Olives Are Incredibly Misunderstood—Here's Everything You Need to Know About Your Favorite Briny Fruit
Did you know that you can't eat olives raw? Actually, you could eat them right off the tree, but they'd be deeply bitter (think nearly unbearable). Did you know that there are more than 100 kinds of olives, and that their trees can live far more than 2,000 years?
Olives are common—but commonly misunderstood.
Though most often linked with a select few Mediterranean countries, olives are native to Europe, Africa, and Asia. Today, California has even become a major olive-growing region. Some three-quarters of the olives eaten in the U.S. are from the golden state.
Olives are versatile. You've seen them on salads and pizzas, in breads and tagines, stuffed and wrapped, on boards and in drinks, cooked into mains and served plain as a starter. They're packed with health benefits, too. Despite the ubiquity of the olive, we seem not to think much about the olive in its whole form. Here are a few things to know about the small-but-mighty olive.
Olive Growing and Harvesting
Olives are a seasonal crop that grows on deeply gnarled trees. Some 90 percent of cultivated olives go toward olive oil. The other 10 percent are eaten as table olives. Each olive varietal (or cultivar) has its own characteristics—meaning its own shape, size, bitterness, and even sweetness.
There are several ways to harvest olives. They can be hand-picked, detached with rakes (some motorized!), or shaken from trees with large mechanical harvesters. Some farms prefer the more analog methods, which tend to keep the fruit in better shape.
Olives are generally picked early, when they're still greenish. This helps them stay firmer.
What Determines the Color of an Olive?
Whether your olives are green or black depends on their ripeness.
A green olive? This is an olive that has grown to full size but remains unripe—similar, in a way, to an unripe tomato or strawberry. With time, greater ripeness will bring not only new color but new texture and flavor. Following green, olives turn shades of red, purple, and brown before black. Olives can blacken, too, when treated in certain ways after harvesting.
Fresh olives are sharply bitter. Curing fixes this. Just like curing changes other great foods, like salmon or pork, curing changes olives.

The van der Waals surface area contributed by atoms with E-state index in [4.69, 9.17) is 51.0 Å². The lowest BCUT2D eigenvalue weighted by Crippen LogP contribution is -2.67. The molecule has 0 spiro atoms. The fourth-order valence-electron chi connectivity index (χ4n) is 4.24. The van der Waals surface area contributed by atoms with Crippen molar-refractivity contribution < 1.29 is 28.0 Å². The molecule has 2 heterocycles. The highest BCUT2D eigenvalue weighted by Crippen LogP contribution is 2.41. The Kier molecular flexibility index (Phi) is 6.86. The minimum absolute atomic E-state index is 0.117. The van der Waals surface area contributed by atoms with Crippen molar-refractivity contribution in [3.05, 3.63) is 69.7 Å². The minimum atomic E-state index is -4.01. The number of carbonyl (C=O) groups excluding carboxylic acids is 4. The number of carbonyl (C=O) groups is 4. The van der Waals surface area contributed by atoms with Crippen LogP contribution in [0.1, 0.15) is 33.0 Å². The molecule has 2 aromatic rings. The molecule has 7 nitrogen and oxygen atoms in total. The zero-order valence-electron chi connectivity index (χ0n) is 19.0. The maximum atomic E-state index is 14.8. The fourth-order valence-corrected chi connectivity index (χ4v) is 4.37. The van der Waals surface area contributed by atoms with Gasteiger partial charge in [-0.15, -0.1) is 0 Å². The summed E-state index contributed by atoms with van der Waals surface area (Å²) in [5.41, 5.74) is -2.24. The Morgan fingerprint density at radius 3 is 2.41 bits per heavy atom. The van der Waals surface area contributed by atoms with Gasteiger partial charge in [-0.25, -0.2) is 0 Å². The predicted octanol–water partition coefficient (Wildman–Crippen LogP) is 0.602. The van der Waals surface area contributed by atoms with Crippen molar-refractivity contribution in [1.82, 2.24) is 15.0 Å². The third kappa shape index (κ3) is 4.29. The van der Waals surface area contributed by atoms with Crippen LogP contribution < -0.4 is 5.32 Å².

The main point of curing is to cut the compounds that give rise to bitterness. Curing can happen in several ways, varying across countries and cultures.
Olives can be cured in oil, meaning soaked in oil for an extended time. They can be cured in water, rinsed repeatedly until bitterness softens. As you might guess, they can be left in a briny solution. They can be cured using lye, a potent chemical that produces a faster curing than the six-month period other methods may require. Olives can even be cured in air, like the Italian beef bresaola. Finally, they can also be cured by being packed in salt, a process that can result in beautifully craggy skins.
7 Types of Olives to Know and Keep on Your Radar
- Mission. This is the American olive, the one from the can. Mission accounts for half the olives grown in California (which grows 95 percent of U.S. olives).
- Niçoise. Egg-shaped and shades of purple, this mild French olive often finds a place in salads and tapenades.
- Cerignola. This olive from Italy's far south is large and bulbous with thick, meaty flesh. It comes in green, bright red, deep purple, and black.
- Moroccan-salt cured. Wrinkled and pure black, Moroccan salt-cured olives come with a long note of salt, nuanced flavor, and unexpected tenderness.
- Kalamata. Oval-shaped and dark purple, this olive has strong salinity. It famously appears in Greek salads.
- Arbequina. Pressed into some of the world's great olive oil, this round Spanish olive is also commonly eaten as a table olive.
- Castelvetrano. Usually a vibrant green, this Sicilian olive has thin yielding flesh, minimal salt, and deep flavor—one of many perfect olives.